Coney Island Boardwalk
In 1920 the subway was extended to Coney Island, making the trip even faster and cheaper than before. Up to one million visitors a day would come to enjoy the beaches and the amusement parks with higher and faster rides. The subway, like many of the rides in the amusement parks and the famous hot dogs at Nathan’s, cost five cents, a fact that contributed to the description of Coney as the Nickel Empire.
Gelatin dry glass plate negative
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Brooklyn Museum/Brooklyn Public Library, Brooklyn Collection
© Estate of Irving Underhill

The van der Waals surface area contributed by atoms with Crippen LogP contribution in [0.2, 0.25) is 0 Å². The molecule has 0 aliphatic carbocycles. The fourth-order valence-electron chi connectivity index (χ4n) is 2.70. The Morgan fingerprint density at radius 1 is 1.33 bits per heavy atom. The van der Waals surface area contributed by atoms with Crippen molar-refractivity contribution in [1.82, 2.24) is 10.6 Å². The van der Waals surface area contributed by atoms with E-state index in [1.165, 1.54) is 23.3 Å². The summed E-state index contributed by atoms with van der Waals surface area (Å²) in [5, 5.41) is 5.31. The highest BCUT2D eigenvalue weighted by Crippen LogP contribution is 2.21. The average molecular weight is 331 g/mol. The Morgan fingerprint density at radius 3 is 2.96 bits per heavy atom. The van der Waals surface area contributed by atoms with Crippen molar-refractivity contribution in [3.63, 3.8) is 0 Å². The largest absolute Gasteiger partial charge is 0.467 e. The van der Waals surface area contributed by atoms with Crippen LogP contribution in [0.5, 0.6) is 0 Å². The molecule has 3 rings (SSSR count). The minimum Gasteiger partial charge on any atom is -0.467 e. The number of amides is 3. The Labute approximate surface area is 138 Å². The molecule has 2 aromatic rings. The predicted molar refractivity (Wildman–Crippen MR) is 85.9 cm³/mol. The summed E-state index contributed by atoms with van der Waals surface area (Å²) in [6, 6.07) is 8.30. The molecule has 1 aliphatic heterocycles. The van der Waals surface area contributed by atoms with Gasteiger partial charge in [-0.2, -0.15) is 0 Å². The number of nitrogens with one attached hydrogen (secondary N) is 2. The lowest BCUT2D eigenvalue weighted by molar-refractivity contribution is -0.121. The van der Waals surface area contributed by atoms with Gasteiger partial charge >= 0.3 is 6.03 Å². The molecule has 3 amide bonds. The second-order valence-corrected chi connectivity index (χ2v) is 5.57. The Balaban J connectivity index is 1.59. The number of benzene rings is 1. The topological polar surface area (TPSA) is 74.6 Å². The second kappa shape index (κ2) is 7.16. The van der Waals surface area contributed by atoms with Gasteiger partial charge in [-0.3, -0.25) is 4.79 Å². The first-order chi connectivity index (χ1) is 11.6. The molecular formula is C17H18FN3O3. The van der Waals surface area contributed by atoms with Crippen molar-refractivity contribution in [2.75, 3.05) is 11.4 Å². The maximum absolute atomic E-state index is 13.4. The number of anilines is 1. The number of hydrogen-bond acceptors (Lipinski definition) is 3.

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Irving Underhill (American, 1872-1960). Coney Island Boardwalk, 1924. Gelatin dry glass plate negative, 8 x 10 in. (20.3 x 25.4 cm). Brooklyn Museum, Brooklyn Museum/Brooklyn Public Library, Brooklyn Collection, 1996.164.8-B43620. © artist or artist's estate (Photo: Brooklyn Museum, 1996.164.8-B43620_glass_SL1.jpg)
overall, 1996.164.8-B43620_glass_SL1.jpg. Brooklyn Museum photograph
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